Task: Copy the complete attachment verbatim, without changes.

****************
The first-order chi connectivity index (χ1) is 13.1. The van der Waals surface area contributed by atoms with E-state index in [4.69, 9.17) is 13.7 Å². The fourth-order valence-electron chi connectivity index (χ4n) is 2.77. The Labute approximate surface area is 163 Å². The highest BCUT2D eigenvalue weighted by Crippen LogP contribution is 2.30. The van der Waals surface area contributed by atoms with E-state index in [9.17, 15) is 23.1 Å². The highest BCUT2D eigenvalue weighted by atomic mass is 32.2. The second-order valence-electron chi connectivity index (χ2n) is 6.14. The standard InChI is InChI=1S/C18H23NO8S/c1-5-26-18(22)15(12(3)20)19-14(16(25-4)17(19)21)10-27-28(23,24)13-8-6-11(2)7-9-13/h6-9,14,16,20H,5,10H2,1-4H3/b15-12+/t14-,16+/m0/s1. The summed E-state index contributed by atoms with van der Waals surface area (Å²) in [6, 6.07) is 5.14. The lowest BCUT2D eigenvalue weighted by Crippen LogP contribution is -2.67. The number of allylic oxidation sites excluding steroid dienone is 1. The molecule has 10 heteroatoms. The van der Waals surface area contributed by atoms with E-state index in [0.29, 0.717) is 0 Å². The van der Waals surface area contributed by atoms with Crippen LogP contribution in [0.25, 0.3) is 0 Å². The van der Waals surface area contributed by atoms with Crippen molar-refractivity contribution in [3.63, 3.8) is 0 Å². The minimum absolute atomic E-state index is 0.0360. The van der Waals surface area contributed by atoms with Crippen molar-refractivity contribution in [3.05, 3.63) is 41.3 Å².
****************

The first-order chi connectivity index (χ1) is 13.1. The van der Waals surface area contributed by atoms with E-state index in [4.69, 9.17) is 13.7 Å². The fourth-order valence-electron chi connectivity index (χ4n) is 2.77. The Labute approximate surface area is 163 Å². The highest BCUT2D eigenvalue weighted by Crippen LogP contribution is 2.30. The van der Waals surface area contributed by atoms with E-state index in [9.17, 15) is 23.1 Å². The highest BCUT2D eigenvalue weighted by atomic mass is 32.2. The second-order valence-electron chi connectivity index (χ2n) is 6.14. The standard InChI is InChI=1S/C18H23NO8S/c1-5-26-18(22)15(12(3)20)19-14(16(25-4)17(19)21)10-27-28(23,24)13-8-6-11(2)7-9-13/h6-9,14,16,20H,5,10H2,1-4H3/b15-12+/t14-,16+/m0/s1. The summed E-state index contributed by atoms with van der Waals surface area (Å²) in [6, 6.07) is 5.14. The lowest BCUT2D eigenvalue weighted by Crippen LogP contribution is -2.67. The number of allylic oxidation sites excluding steroid dienone is 1. The molecule has 10 heteroatoms. The van der Waals surface area contributed by atoms with E-state index in [0.29, 0.717) is 0 Å². The van der Waals surface area contributed by atoms with Crippen LogP contribution in [0.25, 0.3) is 0 Å². The van der Waals surface area contributed by atoms with Crippen molar-refractivity contribution in [3.63, 3.8) is 0 Å². The minimum absolute atomic E-state index is 0.0360. The van der Waals surface area contributed by atoms with Crippen molar-refractivity contribution in [3.05, 3.63) is 41.3 Å².